United Airlines suffered a blue Monday—if only the company had a blog. Let me explain.
By now you know United parent company UAL Corp.’s stock collapsed Monday, September 8, after a six-year-old article about its prior bankruptcy status somehow popped up on the Internet apparently with that day’s date.
The story quickly hit the wire and sparked a bogus rumor that United had again filed for bankruptcy. United Airlines operated under bankruptcy protection from 2002 to 2006.
In five minutes United’s stock had lost 76 percent—one billion dollars—of its value. Trading at the Nasdaq Stock Market was then suspended so United could comment. The company denied the rumor and after trading began again the stock regained most of its original price.
I say the article “somehow” appeared online, because no one wants to take responsibility. The stock’s nosedive occurred when the story hit Bloomberg news service, which reportedly got it from Income Securities Advisors, a firm that tracks struggling companies, which pulled the news from Tribune-owned The Sun-Sentinel newspaper in Ft. Lauderdale, Florida.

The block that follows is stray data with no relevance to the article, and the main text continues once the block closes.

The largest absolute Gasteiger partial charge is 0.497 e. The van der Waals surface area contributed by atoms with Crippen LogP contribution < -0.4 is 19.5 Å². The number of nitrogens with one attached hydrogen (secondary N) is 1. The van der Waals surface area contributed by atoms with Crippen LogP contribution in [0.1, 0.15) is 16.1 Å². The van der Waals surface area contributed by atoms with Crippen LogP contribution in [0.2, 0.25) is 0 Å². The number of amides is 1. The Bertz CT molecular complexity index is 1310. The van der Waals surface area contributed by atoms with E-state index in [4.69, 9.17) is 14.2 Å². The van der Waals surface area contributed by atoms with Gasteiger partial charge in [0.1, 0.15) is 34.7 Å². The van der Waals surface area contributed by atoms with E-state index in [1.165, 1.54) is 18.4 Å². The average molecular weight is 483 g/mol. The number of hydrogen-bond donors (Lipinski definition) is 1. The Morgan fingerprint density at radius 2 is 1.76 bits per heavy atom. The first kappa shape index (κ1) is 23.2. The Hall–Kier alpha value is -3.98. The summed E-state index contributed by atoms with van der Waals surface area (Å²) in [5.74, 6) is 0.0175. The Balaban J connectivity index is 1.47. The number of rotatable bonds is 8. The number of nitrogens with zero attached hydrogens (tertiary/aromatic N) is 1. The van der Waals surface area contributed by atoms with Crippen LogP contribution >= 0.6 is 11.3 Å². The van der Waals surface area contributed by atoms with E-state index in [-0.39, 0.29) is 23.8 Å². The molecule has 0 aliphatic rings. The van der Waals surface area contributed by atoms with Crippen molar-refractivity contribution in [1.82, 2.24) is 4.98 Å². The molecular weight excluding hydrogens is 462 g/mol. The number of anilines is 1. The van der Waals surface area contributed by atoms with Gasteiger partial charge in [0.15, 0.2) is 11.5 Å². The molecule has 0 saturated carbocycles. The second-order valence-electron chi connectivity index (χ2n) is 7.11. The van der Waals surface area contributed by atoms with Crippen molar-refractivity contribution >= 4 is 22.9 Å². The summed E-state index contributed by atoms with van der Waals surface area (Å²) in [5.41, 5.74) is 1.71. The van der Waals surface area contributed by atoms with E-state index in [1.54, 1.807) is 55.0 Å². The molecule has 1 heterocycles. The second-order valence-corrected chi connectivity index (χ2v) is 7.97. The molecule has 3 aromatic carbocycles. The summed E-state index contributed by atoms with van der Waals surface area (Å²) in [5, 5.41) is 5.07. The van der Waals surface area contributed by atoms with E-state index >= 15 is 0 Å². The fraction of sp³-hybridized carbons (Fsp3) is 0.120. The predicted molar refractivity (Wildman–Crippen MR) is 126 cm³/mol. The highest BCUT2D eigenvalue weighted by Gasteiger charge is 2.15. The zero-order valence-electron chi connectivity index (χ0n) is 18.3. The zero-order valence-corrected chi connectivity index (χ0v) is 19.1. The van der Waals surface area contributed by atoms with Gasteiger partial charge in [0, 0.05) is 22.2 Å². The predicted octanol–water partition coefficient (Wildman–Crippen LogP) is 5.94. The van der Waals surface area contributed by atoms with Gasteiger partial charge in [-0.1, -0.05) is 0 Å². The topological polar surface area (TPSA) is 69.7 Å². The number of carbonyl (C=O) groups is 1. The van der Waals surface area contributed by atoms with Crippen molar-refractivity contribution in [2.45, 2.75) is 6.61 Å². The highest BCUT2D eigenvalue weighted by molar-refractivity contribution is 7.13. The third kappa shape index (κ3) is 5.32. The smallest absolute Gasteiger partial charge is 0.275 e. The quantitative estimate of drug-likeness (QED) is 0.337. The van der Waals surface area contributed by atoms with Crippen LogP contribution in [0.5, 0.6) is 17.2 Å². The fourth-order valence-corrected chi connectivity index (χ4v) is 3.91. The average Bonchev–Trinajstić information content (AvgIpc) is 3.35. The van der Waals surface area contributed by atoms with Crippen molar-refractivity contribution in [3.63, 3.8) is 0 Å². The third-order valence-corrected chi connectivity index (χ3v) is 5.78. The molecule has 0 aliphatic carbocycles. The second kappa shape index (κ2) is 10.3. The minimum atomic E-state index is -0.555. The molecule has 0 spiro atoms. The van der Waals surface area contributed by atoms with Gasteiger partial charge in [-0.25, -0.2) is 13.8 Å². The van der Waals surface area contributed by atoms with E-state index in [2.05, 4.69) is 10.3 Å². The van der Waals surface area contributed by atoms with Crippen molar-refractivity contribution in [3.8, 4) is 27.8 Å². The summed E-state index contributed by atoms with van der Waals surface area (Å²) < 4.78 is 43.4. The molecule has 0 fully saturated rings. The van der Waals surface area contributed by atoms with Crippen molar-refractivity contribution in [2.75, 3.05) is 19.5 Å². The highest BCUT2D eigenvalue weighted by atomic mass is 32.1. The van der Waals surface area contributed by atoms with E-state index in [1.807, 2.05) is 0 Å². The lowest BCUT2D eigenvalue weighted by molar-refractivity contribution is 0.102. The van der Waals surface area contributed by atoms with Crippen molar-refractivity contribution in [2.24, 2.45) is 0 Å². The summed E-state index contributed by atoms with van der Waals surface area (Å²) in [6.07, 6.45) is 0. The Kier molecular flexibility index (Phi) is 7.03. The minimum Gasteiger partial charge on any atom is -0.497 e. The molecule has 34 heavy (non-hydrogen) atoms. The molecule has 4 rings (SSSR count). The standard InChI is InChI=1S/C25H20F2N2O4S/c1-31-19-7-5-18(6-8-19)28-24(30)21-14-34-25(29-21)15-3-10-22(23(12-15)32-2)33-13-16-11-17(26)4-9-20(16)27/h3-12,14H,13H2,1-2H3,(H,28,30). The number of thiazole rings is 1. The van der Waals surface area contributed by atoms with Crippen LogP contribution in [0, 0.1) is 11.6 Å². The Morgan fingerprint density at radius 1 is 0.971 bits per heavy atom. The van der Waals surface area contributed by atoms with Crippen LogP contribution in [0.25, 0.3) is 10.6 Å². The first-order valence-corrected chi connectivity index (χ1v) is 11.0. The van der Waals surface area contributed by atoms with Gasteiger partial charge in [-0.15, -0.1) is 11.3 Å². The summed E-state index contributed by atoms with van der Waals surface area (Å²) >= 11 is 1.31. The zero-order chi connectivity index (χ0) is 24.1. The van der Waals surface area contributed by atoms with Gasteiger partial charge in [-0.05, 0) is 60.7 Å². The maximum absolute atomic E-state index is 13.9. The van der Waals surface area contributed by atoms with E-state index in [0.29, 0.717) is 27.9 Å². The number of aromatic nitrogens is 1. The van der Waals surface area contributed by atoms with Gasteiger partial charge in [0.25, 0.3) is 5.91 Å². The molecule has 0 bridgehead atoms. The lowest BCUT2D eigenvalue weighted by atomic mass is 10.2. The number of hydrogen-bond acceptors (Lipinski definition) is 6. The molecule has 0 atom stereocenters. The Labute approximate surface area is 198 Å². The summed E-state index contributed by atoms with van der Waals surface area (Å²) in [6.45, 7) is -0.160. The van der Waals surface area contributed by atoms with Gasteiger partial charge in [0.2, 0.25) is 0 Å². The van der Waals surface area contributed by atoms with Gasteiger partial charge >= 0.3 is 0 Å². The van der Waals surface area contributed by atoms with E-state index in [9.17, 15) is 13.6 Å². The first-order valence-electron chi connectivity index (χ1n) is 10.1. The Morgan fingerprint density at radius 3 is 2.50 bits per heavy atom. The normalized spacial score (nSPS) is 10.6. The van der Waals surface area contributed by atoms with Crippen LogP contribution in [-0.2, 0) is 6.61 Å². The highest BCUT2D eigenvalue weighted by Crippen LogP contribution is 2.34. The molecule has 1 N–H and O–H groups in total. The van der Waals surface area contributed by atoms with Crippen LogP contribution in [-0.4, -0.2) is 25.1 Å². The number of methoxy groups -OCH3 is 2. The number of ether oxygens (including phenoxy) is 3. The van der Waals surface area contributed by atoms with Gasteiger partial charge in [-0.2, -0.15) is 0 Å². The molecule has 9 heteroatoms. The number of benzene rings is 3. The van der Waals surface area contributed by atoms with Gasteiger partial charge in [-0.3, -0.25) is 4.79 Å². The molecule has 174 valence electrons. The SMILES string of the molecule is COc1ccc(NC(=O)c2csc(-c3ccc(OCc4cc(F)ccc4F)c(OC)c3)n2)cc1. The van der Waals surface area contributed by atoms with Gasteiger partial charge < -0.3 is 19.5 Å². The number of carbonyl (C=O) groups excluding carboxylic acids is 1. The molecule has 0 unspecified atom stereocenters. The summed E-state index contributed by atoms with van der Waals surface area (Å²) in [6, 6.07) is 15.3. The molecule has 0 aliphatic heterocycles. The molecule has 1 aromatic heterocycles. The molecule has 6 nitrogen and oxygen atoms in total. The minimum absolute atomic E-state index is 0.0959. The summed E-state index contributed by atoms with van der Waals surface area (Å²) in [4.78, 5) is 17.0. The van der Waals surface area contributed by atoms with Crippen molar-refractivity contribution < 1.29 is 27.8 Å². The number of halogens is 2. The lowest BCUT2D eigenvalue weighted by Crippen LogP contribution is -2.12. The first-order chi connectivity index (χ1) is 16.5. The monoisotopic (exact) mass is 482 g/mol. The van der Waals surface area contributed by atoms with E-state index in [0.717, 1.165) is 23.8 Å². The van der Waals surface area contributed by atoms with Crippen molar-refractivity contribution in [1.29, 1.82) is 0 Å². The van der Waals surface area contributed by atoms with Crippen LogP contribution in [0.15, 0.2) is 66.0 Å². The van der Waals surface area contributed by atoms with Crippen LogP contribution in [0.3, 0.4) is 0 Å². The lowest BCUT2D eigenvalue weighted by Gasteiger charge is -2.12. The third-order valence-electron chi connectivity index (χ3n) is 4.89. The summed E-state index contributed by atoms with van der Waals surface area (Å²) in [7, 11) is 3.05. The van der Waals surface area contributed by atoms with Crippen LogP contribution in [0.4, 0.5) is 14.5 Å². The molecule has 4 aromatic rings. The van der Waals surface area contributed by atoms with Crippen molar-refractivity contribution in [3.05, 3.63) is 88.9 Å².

Everyone is pointing fingers at one another, assigning and denying blame.
If United had a blog, there is a good chance the company’s communicators could have thwarted the problem. As soon as United heard about the rumor communicators could have not only issued a statement, but blogged about it quickly.
Reporters from Income Securities Advisors or Bloomberg could have visited the blog before it sent an erroneous report across the wire. If reporters failed to do that, then United could at least post its response on a blog.
Oddly enough, this isn’t the first time social media has burned United in recent months. Last month, a Web site and blog named after United’s CEO Glenn Tilton (GlennTilton.com) launched; it wasn’t a fan site, however. Instead, the site is authored by United pilots calling for the chief executive’s resignation.
At the very least you’d think United would have learned to get in the social media game, and do it quickly. Reminds me of that old President Bush saying, “Fool me once, shame on—shame on you. Fool me—you can't get fooled again.”